In the library of the University of South Carolina, you can peruse—with the help of a librarian and a pair of cotton gloves—a rare and marvelous text called Joshua Gordon’s Commonplace Book, which dates to 1784. Gordon’s little tome contains herbal remedies, recipes for treating livestock and human ailments, and a number of magical charms which call upon Christian concepts—the Trinity, the name of God, etc.—to do everything from revealing a thief to treating demonic torment to dealing with cuts, scrapes, and bruises. In 1820, John George Hohman produced a now (semi-)famous book called The Long Lost Friend, which outlined a number of cures from the Pennsylvania-Dutch tradition, as well as methods for magically gaining a dog’s loyalty, treating skin lesions with homemade salves, helping cherries maintain a longer shelf (or branch) life, and a method for guaranteeing a good catch while fishing which involves rose seed, mustard seed, and “the foot of a weasel.” Some houses in Berks, Lancaster, and York Counties, Pennsylvania would have had copies of Hohman’s book, and some would have manufactured their own collections of spells and recipes more in line with what Gordon did. In some places, the possession of a strange and mysterious publication known as The Sixth and Seventh Books of Moses provided a person with magical powers by mere virtue of the book’s ownership—the spells within being an added bonus.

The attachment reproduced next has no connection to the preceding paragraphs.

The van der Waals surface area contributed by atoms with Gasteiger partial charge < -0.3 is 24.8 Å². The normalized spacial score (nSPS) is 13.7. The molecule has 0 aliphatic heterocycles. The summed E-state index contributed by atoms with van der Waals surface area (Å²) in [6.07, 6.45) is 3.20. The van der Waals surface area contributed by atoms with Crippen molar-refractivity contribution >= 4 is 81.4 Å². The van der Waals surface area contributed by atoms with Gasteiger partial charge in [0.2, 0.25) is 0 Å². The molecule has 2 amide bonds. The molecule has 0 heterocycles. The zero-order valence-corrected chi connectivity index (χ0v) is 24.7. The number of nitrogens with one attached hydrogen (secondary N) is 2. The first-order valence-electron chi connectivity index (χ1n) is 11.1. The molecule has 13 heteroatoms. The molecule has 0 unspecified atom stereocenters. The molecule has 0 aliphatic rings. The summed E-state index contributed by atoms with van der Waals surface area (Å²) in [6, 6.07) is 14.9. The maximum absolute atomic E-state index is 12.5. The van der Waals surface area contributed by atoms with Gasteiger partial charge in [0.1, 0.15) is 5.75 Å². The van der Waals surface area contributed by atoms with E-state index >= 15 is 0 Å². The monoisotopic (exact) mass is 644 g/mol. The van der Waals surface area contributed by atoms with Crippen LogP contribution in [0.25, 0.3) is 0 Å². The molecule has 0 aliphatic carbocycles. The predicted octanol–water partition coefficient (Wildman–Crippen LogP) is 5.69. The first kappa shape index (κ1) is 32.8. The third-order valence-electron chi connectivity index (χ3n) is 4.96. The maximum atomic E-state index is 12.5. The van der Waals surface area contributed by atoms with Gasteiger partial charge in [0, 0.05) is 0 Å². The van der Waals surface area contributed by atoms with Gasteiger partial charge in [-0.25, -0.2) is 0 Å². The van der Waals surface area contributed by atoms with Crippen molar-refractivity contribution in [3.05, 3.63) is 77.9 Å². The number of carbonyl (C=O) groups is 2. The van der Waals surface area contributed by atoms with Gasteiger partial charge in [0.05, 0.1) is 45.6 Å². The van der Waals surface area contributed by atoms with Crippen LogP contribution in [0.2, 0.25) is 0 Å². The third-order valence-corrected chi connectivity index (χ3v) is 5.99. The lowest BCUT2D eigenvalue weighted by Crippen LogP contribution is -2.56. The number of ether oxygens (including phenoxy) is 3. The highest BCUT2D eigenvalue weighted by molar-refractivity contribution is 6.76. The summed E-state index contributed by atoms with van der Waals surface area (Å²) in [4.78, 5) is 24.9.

When I was training with a Gardenerian Outer Court (and I should emphasize that I never went beyond the dedicant phase, and so the inner workings of that tradition are not expressed here), I remember the concept of the Book of Shadows being explained to me as a sort of hand-copied and inherited text. Each new initiate would likely have copied down his or her own version of the High Priest and/or High Priestess’ book, and perhaps have added to it over time with new spells and rituals. Over time, the book could evolve and change, but the process would be slow and meticulous, growing with the tradition itself.
At the other end of the spectrum from the hand-copied books are the mass-marketed spellbooks available from publishers like Llewellyn or Weiser, which may cover only a set of thirty love spells or which may be encyclopedic in their scope. A few artisan publishers produce excellent and lovingly crafted grimoires which have their own life force from the moment you remove them from their slipcovers (Xoanon’s Cultus Sabbati books or the range of gorgeous texts from Scarlet Imprint are fine examples). In these cases, the spells come pret-a-porter, but may already have the essence of magic in them by dint of their ink, book boards, and binding.